- 1/4 cup vegetable oil or melted butter
- 3 eggs
- Dissolve yeast in lukewarm milk. Pour milk, 2 eggs, oil or butter, sugar and salt in a blender and blend well, about 1 minute.
- Pour mixture in a large bowl and add the flour slowly. Mix with a fork until all ingredients are incorporated. Then use your hands to gently knead until dough is no longer sticky.
- Place parchment paper on a cookie sheet. Roll about 16 rolls placing them on cookie sheet. Beat the other egg and brush the top of each roll. Then place them in oven at a 350F for 18 minutes. Notice that oven is not to be preheated.
*If making potato rolls, you will need 2 potatoes peeled and boiled until very soft. Add the potatoes to the blender with the other ingredients.
Pita Bread is so easy to make, the perfect pair for Hummus! The warm and rich flavor of the Arab cuisine that reached Portugal and Brazil.
- 2 cups unbleached white flour
- 1 tea-spoon salt
- 2/3 cup lukewarm water
- 1 table-spoon olive oil
- 1/2 tea-spoon dry yeast
- Mix flour and salt in a bowl.
- Dissolve yeast in water and add olive oil.
- Make a hole in center of flour and add yeast mixture, then slowly knead mixture to make a soft dough.
- Turn dough on to a lightly floured surface and knead until smooth and elastic.
- Place it back in the bowl, brush top with a little extra olive oil, cover with a plastic wrap and set aside, in a warm place to rise for about 1 hour.
- Punch dough, place it on a lightly floured surface and divide it in 6 balls.
- Roll each ball in to a circle or oval shape about 1/3 inch thick. Brush each one with a little more olive oil, cover them back and let them rest for 30 minutes.
- Meanwhile, pre heat oven to 400F. Place 3 pita circles on a pizza pan or cookie sheet. You will need to pans or bake in batches.
- Bake for 6 minutes or until they puff up and are golden brown.
Hummus comes from the Arabic word meaning “chickpeas”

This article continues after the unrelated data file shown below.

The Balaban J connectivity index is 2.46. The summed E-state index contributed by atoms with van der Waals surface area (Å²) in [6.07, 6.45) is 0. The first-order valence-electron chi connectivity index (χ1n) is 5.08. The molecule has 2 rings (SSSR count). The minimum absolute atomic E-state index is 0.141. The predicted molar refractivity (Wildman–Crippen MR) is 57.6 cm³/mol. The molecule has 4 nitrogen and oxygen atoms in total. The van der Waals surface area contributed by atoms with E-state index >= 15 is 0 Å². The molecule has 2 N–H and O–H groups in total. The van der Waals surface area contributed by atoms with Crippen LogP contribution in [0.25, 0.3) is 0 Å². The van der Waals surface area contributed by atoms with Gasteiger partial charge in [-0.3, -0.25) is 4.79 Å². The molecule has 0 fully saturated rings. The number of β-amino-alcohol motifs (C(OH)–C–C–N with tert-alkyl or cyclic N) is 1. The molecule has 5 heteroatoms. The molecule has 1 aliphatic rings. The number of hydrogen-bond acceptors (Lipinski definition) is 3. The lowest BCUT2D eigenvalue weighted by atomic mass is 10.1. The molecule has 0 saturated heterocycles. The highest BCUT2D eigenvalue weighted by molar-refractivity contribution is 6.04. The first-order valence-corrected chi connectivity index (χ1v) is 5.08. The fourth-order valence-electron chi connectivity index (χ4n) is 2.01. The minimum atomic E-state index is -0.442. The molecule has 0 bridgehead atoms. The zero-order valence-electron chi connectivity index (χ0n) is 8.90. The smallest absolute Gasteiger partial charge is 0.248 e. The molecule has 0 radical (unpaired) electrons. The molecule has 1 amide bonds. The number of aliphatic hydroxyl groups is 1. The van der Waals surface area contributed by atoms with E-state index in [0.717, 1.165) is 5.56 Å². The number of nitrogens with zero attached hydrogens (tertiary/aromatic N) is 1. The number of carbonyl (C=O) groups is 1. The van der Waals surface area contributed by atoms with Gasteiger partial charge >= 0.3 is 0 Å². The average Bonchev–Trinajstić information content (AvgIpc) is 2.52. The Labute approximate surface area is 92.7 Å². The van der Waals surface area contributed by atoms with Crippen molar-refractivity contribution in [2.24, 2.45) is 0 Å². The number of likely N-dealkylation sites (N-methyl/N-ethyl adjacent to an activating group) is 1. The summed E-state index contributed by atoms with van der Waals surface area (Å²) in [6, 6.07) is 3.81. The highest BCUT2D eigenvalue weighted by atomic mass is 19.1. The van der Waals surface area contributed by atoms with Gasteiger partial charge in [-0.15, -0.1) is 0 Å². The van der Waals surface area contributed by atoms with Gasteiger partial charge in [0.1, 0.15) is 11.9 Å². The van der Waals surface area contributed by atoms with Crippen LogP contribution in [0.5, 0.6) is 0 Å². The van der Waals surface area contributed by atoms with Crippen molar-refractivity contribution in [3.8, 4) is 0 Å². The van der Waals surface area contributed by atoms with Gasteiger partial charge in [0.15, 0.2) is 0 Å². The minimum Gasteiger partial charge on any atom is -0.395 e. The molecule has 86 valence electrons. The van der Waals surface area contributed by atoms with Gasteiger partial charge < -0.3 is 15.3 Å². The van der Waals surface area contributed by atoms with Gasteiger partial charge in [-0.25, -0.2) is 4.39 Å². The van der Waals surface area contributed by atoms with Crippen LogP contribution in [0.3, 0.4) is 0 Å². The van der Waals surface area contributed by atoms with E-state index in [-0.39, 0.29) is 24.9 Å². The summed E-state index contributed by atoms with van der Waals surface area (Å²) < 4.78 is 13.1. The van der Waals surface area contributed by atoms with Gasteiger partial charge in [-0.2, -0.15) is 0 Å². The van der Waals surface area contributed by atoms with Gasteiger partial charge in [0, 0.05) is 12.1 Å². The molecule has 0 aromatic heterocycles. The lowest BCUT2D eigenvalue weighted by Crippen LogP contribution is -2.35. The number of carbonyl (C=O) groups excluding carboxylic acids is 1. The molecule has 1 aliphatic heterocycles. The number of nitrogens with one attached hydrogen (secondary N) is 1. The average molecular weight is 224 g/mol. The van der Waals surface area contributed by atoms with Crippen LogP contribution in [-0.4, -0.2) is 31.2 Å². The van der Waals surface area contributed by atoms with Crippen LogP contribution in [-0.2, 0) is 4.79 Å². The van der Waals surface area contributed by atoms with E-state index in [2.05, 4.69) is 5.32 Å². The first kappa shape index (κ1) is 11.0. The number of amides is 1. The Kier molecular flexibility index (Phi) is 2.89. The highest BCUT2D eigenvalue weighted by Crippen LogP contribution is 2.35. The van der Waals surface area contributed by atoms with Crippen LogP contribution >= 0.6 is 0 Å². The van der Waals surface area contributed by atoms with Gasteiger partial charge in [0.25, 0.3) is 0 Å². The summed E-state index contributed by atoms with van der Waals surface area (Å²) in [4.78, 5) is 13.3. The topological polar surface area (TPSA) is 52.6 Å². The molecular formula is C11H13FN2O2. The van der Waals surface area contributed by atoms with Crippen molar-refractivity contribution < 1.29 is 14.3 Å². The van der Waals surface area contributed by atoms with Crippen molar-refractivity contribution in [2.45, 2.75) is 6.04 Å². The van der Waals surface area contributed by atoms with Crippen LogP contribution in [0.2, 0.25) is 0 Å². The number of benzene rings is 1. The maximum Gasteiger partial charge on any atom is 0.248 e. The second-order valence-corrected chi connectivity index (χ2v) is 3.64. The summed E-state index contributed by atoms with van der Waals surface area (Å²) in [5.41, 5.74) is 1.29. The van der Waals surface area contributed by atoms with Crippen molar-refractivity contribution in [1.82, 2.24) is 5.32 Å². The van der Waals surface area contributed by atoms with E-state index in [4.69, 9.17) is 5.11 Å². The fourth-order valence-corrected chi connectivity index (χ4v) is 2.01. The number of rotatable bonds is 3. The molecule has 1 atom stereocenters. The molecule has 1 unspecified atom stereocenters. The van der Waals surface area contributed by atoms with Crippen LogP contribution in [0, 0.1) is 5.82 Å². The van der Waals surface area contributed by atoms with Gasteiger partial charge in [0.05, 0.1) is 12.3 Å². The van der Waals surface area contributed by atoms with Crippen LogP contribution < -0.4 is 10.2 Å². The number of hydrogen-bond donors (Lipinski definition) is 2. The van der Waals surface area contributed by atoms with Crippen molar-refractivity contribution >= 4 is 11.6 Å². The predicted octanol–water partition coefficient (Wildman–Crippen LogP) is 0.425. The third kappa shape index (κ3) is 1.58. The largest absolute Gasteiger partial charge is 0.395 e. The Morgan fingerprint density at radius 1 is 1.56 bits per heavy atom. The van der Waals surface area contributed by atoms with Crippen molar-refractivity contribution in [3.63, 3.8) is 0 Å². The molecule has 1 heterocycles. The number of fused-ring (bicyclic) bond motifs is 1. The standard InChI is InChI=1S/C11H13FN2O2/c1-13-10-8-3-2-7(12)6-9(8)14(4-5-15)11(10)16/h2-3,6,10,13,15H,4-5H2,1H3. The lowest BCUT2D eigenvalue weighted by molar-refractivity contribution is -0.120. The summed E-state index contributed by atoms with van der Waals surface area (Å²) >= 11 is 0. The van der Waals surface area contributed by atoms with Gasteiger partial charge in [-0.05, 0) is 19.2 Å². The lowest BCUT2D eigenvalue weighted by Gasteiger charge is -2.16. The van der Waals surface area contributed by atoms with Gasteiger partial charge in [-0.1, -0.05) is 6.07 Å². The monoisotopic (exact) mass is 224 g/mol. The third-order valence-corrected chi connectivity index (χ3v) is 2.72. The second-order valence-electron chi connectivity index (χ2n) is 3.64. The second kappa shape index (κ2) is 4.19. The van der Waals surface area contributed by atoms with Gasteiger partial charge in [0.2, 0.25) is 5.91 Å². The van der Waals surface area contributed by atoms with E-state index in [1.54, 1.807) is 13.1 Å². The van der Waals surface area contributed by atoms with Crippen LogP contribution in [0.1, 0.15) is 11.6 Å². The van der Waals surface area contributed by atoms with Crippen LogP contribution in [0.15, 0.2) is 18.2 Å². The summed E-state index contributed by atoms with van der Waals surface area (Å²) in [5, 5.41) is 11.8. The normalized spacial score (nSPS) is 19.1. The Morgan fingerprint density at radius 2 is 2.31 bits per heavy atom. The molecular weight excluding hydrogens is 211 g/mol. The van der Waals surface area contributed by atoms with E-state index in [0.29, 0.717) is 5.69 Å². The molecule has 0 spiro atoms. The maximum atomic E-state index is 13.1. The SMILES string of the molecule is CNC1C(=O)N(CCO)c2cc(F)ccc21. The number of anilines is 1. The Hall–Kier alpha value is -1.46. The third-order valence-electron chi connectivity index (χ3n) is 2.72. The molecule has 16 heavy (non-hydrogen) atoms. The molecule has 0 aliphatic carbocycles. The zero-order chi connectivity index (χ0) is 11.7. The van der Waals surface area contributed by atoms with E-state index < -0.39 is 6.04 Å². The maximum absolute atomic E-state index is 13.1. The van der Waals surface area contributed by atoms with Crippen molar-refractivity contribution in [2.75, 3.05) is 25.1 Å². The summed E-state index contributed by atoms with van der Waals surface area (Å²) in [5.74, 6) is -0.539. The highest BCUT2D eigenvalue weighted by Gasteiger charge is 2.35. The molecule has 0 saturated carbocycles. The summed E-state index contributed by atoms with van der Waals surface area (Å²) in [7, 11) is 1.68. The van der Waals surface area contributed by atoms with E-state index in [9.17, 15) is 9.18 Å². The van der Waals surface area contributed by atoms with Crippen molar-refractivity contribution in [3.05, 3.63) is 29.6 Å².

Believe it or not but Brazil is home of one of the best hummus you can find. The History of Brazil and Syrian/Lebanese immigration go as far as the Ottoman Empire when Arabs conquered Portugal and became new Christians “Moors”. During the colonization of Brazil many of the colonists were the new christians and they brought with them to Brazil, their culture. The influence of the Moorish in Brazilian food is rich. Moorish cuisine has been fully integrated as Brazilian food. Today there are approximately 7 million Brazilians of Syrian/Lebanese descent. You will find Arab Restaurants everywhere and Middle Eastern food as part of the main Brazilian menu.
- 2 cups cooked Garbanzo beans or 2 cans drained
- 1 tablespoon tahini *
- juice of half a Lemmon or lime
- 2 garlic cloves sliced
- 1/3 cup olive oil
- 1/2 tea spoon ground cummin
- salt to taste
- 2 table spoons Tahini (optional)*
- mint leaves to garnish
- Place all ingredients in a food processor except for mint leaves and process until creamy and smooth.*
- Place hummus in a serving dish, drizzle some extra olive oil and garnish with chopped mint leaves. Refrigerate for 1 hour.
*If you remove the skins off the garbanzo beans you will have a silkier puree.
* It can be difficult to find Tahini. When Tahini is added then you have a Hummus bi Tahini, but it is not necessary for just making garbanzo bean dip “hummus”.